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Biomimetic Synthesis of Lepidocrocite on Marine Spongin Scaffolds: Mechanistic Insights and Multifunctional Potential
* 1, 2 , 3 , 1, 3 , 1, 3 , 3 , * 3, 4
1  Faculty of Chemistry, Adam Mickiewicz University, Uniwersytetu Poznańskiego 8, 61-614 Poznan, Poland
2  Center of Advanced Technology, Adam Mickiewicz University, Uniwersytetu Poznańskiego 10, 61-614, Poznan, Poland
3  Center of Advanced Technology, Adam Mickiewicz University, Uniwersytetu Poznańskiego 10, 61-614 Poznan, Poland
4  Institute of Chemical Technology and Engineering, University of Technology, Berdychowo 4, 60-965 Poznan, Poland
Academic Editor: Marc Weissburg



In 19681, a significant milestone in marine biomineralogy was achieved through the observation of crystalline lepidocrocite mineral phases (γ-FeOOH) forming on the proteinaceous spongin fibers of marine demosponges. This finding laid the foundation for exploring the field of biomimetics, raising intriguing questions about the potential of marine sponges as a sustainable source of unique spongin-based 3D scaffolds suitable for the in vitro biomineralization of iron ions on and within their microporous surfaces2.


Our recent advancements have employed cutting-edge biomimetic techniques to synthesize lepidocrocite in vitro on a spongin scaffold 3. This research study explores the complex interaction between iron ions and the spongin scaffold in an artificial seawater environment, resulting in the development of a centimeter-large 3D iron–spongin composite. It is analyzed using analytical techniques including digital optical microscopy, scanning electron microscopy (SEM/EDX), high-resolution transmission electron microscopy (HRTEM), FTIR, X-ray diffraction, and confocal micro X-ray fluorescence spectroscopy (CMXRF).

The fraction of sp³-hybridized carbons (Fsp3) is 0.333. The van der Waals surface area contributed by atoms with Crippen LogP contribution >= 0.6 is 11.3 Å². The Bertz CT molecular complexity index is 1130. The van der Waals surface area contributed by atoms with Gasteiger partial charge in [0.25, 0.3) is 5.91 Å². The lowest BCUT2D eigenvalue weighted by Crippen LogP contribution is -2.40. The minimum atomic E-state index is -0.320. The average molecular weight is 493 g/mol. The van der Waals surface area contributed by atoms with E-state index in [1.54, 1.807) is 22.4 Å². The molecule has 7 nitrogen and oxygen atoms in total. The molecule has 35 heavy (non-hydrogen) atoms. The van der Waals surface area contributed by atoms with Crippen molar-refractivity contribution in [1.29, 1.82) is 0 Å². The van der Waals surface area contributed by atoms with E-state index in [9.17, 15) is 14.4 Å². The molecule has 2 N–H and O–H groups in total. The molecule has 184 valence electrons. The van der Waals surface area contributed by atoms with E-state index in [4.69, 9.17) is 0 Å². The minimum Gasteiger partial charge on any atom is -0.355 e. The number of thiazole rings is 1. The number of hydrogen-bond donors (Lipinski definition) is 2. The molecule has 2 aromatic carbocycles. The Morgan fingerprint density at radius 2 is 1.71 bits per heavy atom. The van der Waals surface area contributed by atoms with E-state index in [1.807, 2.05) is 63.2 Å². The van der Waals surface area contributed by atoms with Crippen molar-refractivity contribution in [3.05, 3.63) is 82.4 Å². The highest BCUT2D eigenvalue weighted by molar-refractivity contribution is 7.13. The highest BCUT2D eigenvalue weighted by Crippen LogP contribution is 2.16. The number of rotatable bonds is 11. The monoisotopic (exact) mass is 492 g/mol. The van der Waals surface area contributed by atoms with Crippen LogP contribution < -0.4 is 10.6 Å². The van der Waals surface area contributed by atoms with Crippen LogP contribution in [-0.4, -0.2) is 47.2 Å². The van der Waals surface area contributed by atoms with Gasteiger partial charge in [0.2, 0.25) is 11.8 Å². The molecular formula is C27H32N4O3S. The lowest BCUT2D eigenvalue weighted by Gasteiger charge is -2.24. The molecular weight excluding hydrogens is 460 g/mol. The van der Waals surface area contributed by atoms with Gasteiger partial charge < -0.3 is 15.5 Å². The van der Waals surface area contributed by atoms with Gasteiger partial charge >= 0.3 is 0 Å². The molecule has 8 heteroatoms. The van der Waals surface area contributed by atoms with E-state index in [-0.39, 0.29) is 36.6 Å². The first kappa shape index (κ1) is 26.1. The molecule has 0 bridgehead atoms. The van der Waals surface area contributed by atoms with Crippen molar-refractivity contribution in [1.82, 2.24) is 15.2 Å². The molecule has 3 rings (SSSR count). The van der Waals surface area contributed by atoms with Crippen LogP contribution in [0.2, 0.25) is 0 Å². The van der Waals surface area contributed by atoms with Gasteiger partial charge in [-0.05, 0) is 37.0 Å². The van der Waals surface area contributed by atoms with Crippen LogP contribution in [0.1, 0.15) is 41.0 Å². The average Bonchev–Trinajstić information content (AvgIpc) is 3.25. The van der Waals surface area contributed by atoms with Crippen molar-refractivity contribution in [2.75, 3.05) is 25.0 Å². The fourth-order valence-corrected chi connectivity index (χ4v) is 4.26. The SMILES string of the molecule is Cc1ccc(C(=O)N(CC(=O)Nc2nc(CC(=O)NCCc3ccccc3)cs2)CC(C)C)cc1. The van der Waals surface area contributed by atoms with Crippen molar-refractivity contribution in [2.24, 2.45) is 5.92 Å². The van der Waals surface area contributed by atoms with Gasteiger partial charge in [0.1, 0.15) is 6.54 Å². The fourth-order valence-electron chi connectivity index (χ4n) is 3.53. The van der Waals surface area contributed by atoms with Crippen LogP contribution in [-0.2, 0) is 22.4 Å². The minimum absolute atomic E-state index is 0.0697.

Our research reveals a likely mechanism for lepidocrocite formation, seemingly linked to the amino acid functional groups in spongin. Building on this insight, we developed an iron–spongin composite characterized by its porosity, macroscopic 3D structure, and magnetic properties, as confirmed by comprehensive analyses using various techniques. Moving beyond merely providing foundational knowledge, our study pioneers the application of this 3D composite as a dopamine sensor. This represents not just a breakthrough in sensor technology but also exemplifies the effective translation of a biological process into a practical engineering application.


We successfully synthesized the 3D iron–spongin composite in vitro, leveraging the unique properties of spongin and its interaction with iron. This innovative material demonstrates significant potential as a novel dopamine sensor, highlighting its broader applicability in fields such as environmental remediation, biomedical engineering, and electrochemical devices, thereby exemplifying the seamless integration of biomimetic research with practical engineering solutions.

Keywords: marine sponge; lepidocrocite; biomineralization; sensor; dopamine